“It was a complicated process,” Shear said. “It was not something that was so simple.”
While parent fears over student data and privacy are “newer concerns” for school districts, the pushback that the district heard from a few parent activists also amounted to “kind of universal concerns”, and school officials decided to “get ahead of the game and see how we can address them”, Cevenini, the district’s chief technology officer, said.
Amelia Vance, the director of education privacy at the Future of Privacy Forum, said that, as far as she is aware, Montgomery county is the only American school district to have implemented an annual Data Deletion Week, although parent activists across the country have pushed for other student privacy laws at the state level.
Deleting records of students’ online behavior on a regular basis is a “fabulous” choice, Vance said, but doing it just once a year might not be frequent enough. Video surveillance footage is often deleted once a month, just long enough to be clear if there’s an incident that needs to be reviewed, she said, and a similar 30-day time period might also be appropriate for students’ online behavior.
While there are good reasons for schools to monitor students’ internet usage – like making sure that “students aren’t being radicalized on YouTube” or “viewing totally inappropriate content”, Vance said, that monitoring can also be “incredibly invasive”.
“It’s essentially a reflection of every aspect of kids’ lives today,” she said. “It is every question they ask in their brain and type into Google to see if there’s an answer. It’s every chat message that they type to their friends, every essay they write for English class.”
But school districts also may face some barriers in developing Data Deletion Week policies, she said, including different state data retention laws, and parents’ and students’ desire to be able to save some of their school projects from frequent data purges.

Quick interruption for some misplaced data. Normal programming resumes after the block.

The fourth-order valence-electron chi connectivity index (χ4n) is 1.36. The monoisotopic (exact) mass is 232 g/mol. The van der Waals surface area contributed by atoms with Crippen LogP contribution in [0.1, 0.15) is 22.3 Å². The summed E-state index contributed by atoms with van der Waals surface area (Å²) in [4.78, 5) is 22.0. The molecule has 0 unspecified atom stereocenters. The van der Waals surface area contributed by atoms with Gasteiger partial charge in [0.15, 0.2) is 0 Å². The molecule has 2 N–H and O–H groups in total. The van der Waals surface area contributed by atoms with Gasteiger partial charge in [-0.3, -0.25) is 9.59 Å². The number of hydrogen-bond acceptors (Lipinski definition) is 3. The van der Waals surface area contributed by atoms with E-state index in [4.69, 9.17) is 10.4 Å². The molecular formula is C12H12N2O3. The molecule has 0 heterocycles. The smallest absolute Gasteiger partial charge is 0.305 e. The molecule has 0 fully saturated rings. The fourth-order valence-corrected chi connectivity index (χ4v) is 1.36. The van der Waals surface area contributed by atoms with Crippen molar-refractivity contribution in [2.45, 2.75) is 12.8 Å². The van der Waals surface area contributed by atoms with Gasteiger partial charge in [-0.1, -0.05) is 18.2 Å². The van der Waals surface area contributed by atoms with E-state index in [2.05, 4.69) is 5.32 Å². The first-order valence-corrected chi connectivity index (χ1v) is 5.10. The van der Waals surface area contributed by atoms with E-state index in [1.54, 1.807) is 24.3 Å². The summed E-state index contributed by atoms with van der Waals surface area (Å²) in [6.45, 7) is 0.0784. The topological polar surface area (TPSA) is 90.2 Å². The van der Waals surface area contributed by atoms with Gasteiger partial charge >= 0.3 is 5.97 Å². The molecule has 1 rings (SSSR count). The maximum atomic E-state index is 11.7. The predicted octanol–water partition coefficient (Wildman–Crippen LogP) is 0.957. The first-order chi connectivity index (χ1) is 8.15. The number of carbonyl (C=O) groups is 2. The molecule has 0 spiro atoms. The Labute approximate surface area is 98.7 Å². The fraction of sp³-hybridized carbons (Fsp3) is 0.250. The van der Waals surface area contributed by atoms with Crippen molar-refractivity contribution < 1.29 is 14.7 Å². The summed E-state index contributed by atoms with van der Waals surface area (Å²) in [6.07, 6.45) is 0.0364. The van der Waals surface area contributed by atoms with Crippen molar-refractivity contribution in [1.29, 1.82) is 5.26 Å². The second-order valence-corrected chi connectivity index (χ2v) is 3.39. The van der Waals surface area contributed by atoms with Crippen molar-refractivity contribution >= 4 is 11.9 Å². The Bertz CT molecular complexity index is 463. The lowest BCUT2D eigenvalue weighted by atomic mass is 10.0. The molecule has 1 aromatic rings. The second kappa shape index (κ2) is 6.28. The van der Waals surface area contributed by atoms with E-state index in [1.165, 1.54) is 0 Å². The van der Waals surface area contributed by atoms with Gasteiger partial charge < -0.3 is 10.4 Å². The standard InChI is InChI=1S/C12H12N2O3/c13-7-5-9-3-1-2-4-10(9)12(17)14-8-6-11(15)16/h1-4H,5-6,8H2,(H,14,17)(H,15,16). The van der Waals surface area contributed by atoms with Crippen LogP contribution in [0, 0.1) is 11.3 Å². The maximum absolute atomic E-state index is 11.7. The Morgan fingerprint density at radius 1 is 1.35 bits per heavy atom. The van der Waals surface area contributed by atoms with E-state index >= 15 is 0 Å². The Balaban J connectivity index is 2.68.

Shear, the attorney who led the push for Data Deletion Week, said he sees the rapid growth of the school surveillance industry as a “huge issue” and one that needed much more attention from students and their families.
“Most parents don’t understand these issues until something happens,” he said. “You don’t really care about something until you’re discriminated against, or until you lose out to another person based on something you might never even have thought of.”
The Montgomery county parent activists acknowledged that their push to change their district’s policies benefited from the expertise of the Washington-area parents involved, which included not only attorneys but people with expertise in security, privacy and politics.
Having that kind of expertise behind a parent privacy campaign “is unusual”, Zavian said. “But it doesn’t mean that other communities can’t pull on those resources. They have them. They just have to find them. It may take a little longer.”